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The hot weather can be really detrimental to certain plants that prefer moderate temperatures, not too hot and not too cold. Choose the wrong plants and you could be facing a gardening nightmare! Vegetables on the other hand can handle some extreme weather.
The summer heat is perfect for lots of vegetables because they all grow quite quickly so that before you know it you’ll be ready to prepare food with your own yields. There are some things you need to keep on top of when growing summer vegetables, while they are tolerant and easy to care for, they do still need some tender loving care.
We will be looking at the best vegetables to grow in hot weather and assessing their maintenance level. You will also learn some vegetable growing tips and tricks to keep your veggies in tip-top condition.
Tips and Tricks For Growing Summer Vegetables
- If you are growing your vegetables from seeds, you will need to do some preparation before the hot summer sun kicks in. Plant the seeds in flats inside your house for a month before you plan on moving them outside.
- Not every vegetable likes to grow in the same soil, so do your research about each and every one of the veggies before you plant them to make sure they are in the soil that they like the most.
- Newly planted vegetables need to be watered at the root generously and frequently to help the plant settle in the soil.
- Most vegetables will grow faster and stronger when planted in raised beds, this way you can build up the soil.
- How you arrange your plants in the beds can make a massive difference in how much you yield. Instead of planting in rows, plant in triangle shapes to get more out of limited space.
- Those of you with limited garden space can still grow lots of vegetables. Go for climbing vegetable plants instead of choosing veggies that grow underground or outwards.
- Have you ever heard of crop compatibility? This is when you choose a group of vegetables that when they grow together they benefit one another. For example, carrots, onions, and radishes are compatible crops.
Vegetables that Grow Well in the Heat
Now that we know a little bit about what to do to grow a successful vegetable crop, let us have a little look at what specific veggies thrive in hot weather. Here is a list of our favorite summertime vegetables and a little bit about each one.
1. Sweet Potatoes
Sweet potatoes sound more like something you would eat in the wintertime, but actually they are very much a summer vegetable. The hotter the weather the better for sweet potatoes. In fact, we recommend you wait until you reach the hottest time of the year before planting them.
2. Hot Peppers
We love growing hot peppers for a few reasons. Firstly, they can pretty much grow in your garden all year round if your winters aren’t super cold. From springtime and right through to autumn is the ideal time for growing hot peppers.
Did you know: Hot peppers such as jalapenos are insect resistant. Those bugs just can’t handle the heat!
There are lots of different varieties of eggplant that you can grow. If you are in an exceptionally hot and unforgiving climate, consider planting the Ping Tung Long eggplant. It is one of the most heat resistant vegetables around.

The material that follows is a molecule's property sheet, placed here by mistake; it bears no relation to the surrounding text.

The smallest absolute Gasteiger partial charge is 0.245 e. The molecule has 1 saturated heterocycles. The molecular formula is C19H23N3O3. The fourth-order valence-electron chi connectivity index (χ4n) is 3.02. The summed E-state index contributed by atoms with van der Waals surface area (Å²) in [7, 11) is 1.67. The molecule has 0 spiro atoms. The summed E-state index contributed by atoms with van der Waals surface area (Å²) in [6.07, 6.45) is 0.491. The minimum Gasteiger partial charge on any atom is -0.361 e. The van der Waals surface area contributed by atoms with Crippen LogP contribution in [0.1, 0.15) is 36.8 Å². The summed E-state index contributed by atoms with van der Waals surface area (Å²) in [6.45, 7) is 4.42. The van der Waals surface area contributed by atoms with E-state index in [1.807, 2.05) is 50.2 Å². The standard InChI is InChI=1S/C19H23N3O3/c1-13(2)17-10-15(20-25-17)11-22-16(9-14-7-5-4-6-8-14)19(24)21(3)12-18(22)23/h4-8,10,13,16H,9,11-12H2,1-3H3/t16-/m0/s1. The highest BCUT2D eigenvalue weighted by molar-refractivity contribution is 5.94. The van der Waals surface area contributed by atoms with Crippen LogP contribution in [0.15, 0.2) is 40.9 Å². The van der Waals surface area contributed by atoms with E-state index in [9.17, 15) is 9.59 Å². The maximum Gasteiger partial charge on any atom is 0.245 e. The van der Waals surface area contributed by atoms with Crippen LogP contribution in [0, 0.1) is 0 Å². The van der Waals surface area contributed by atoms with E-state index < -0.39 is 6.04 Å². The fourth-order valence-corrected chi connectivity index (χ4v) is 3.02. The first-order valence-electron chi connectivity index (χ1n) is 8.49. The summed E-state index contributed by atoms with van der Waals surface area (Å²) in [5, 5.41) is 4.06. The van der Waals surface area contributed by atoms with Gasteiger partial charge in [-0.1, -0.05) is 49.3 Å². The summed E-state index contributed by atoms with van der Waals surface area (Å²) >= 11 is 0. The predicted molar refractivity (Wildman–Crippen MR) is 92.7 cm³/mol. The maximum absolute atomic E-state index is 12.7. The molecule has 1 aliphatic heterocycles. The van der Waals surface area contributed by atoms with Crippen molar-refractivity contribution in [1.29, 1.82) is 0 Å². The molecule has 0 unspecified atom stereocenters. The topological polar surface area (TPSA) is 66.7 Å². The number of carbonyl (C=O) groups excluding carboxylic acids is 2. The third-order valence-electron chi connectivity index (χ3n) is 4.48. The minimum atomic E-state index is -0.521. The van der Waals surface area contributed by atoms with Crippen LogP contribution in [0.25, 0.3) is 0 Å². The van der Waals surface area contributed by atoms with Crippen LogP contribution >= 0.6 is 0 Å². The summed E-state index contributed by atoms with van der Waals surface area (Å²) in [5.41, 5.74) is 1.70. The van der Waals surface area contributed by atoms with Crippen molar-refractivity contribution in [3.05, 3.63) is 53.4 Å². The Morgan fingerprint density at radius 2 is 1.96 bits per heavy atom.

Squash does require a little more care than other summertime plants because bugs just adore them. Plant the seeds indoors and wait until they start to bloom before moving them outdoors. They should only be moved outside at the beginning of July. If you live somewhere super hot then you can move them outdoors earlier, just make sure you start the process earlier.
Top Tip: Use row covers to protect the fruit of the plant and pack the soil onto the stem to keep uninvited insects out from having a good old nibble.
If you are just starting out on your summertime vegetable quest, corn might be the vegetable for you. Growing corn is really easy, making it one of the top summer vegetables in the world. If you are new to gardening or simply haven’t got the time for overly needy plants, consider corn as one of your first choices.
6. New Zealand Spinach
New Zealand spinach is a little different from your traditional spinach, but when cooked right it will taste exactly like traditional spinach and no one will be the wiser. It is particularly good at fighting off pests and can survive a drought or two.
Top Tip: If you find worms on your plant leaves, don’t attempt to banish them completely. Move them to your compost pile instead, they will enrich the compost with all sorts of goodness for your plants.
Not all tomatoes are suited for growing in the summer, depending on how hot your summers get. If your typical summer days are hotter than 95 degrees Fahrenheit, then traditional garden tomatoes aren’t for you. Instead plant cherry tomatoes as they will thrive in a really hot climate.
Rhubarb will last you for years when the rhubarb patch is looked after well. Before planting, make sure it is in an appropriate space. You don’t want to keep changing your mind and disturb the vegetable by constantly moving it around your garden.
Just like rhubarbs, you want to keep asparagus in a spot that they can stay and grow in for many years. Asparagus plants can last a whopping 15-20 years, so only plant them out of the way in their own little quiet area.
You either love okra or absolutely loathe it. You may even choose it for your garden just for its interesting shape and bright green color. Either way, it will not disappoint you in the hot summer months. Try adding it to your soups for an extra thick and creamy texture. Yum!
My name is Isis Loran, creator of the Family Food Garden. I’ve been gardening for over 10 years now and push the limits of our zone 5 climates. I love growing heirlooms & experimenting with hundreds of varieties, season extending, crunchy homesteading and permaculture.